Matt Garza throws 66 pitches in third rehab start

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Gordon Wittenmyer of the Chicago Sun-Times reports that Cubs right-hander Matt Garza tossed 3 1/3 scoreless innings Saturday in his second minor league rehab start with the Double-A Tennessee Smokies. It was his third rehab start overall.

Garza was scheduled to throw between four and five innings on Saturday, but two walks ballooned his pitch count early and he was pulled after his 66th delivery of the evening. He allowed three hits but racked up two strikeouts against the Birmingham Barons — the Double-A affiliate of the White Sox.

Garza will head to Triple-A Iowa next for two more rehab outings. The struggling Cubs are probably tempted to bring him back a little early, but he is going to be their best trade chip at the July 31 deadline so it’s better that he’s fully healthy.

The 29-year-old right-hander has been out all season because of a lat strain. He has a 3.52 ERA, 1.23 WHIP and 8.7 K/9 in 301 2/3 innings (49 starts) since being traded to Chicago in January 2011.

Wil Myers stole second, third, and home in the same inning

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Padres first baseman Wil Myers hit an RBI single off of Nick Pivetta in the bottom of the fourth inning of Wednesday afternoon’s game, giving his team a 1-0 lead. He then proceeded to steal second base, then third base, and finally home on a double-steal, scoring the Padres’ second run.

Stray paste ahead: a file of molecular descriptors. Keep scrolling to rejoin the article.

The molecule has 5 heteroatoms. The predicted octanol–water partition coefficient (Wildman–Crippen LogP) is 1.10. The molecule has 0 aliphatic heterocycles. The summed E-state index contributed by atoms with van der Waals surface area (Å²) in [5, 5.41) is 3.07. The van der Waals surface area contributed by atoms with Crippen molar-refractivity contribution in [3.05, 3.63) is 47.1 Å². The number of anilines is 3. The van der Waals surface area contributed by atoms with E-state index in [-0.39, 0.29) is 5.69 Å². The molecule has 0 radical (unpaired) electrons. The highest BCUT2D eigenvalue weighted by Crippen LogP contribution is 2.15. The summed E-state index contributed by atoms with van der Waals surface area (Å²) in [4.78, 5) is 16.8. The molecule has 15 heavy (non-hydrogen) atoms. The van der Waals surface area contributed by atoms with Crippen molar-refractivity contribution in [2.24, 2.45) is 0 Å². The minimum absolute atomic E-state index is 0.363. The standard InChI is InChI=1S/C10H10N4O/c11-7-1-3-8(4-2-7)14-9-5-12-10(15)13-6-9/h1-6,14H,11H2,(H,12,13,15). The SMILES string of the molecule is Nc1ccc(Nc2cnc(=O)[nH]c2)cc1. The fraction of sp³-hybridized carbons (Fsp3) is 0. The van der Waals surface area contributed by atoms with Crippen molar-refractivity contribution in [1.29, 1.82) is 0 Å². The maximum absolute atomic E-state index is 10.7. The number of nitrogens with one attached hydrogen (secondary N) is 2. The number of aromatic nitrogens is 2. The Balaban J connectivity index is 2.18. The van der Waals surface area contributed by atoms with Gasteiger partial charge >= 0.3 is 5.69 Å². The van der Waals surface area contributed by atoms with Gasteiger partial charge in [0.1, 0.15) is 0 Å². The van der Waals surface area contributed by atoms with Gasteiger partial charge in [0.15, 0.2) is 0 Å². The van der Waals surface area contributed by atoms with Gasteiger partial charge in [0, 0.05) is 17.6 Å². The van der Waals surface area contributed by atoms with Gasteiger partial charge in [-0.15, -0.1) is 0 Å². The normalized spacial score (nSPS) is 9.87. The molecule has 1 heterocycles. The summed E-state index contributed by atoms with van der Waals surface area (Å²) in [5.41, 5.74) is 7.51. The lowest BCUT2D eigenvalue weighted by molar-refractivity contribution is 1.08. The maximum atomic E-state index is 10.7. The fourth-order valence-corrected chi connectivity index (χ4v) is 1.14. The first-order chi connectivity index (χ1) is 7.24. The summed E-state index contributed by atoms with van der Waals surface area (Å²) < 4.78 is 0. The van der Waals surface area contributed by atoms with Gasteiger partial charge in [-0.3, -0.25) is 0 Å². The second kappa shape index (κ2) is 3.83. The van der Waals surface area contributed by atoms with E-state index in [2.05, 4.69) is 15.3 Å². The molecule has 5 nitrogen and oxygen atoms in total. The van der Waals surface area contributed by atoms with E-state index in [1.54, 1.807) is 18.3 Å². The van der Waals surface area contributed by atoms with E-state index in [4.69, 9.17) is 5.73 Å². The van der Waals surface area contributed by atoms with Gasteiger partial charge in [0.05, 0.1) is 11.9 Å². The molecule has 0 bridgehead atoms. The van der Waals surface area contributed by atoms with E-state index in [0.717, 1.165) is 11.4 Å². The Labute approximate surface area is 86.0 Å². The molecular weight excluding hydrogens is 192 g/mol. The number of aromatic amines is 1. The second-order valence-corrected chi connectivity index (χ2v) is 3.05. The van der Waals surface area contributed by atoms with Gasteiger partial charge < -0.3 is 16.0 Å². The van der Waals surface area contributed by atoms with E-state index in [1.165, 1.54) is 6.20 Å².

Per CSN Philly’s Marshall Harris, it’s the first time a player has stolen all three bases in the same inning since Marlins second baseman Dee Gordon in 2011. Indeed, on July 1 that year, Gordon stole all three bases against Angels pitcher Bobby Cassevah.

Myers is currently batting .238/.322/.459 with 24 home runs, 59 RBI, 61 runs scored, and 14 stolen bases in 491 plate appearances this season.

The Marlins are “willing to engage” on trade talks for Giancarlo Stanton

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Jon Morosi hears that the Marlins are “willing to engage with other teams” on a possible Giancarlo Stanton trade.

As we noted yesterday, Stanton has cleared revocable waivers, so he’s eligible to be dealt to any club. The price for Stanton is likely to be high given that he’s enjoying a career year, batting .285/.376/.646 with a league-leading 44 home runs and 94 RBI in 116 games this season. He’s also, obviously, the cornerstone of the franchise.

You also have to assume that anyone looking to acquire Stanton would want the Marlins to chip in money on his $285 million contract. If not, someone might’ve simply claimed him on waivers with the hope that the Marlins would simply let him walk, right? Which suggests that any negotiation over Stanton would be a long and difficult one. It might also involve Stanton agreeing to restructure his deal, which currently gives him an opt-out after the 2020 season. That would likely involve the MLBPA as well, which just makes it all the more complicated.

I think it’s a long shot that the Marlins would trade Stanton in-season, but it’s not hard to imagine him being traded this winter.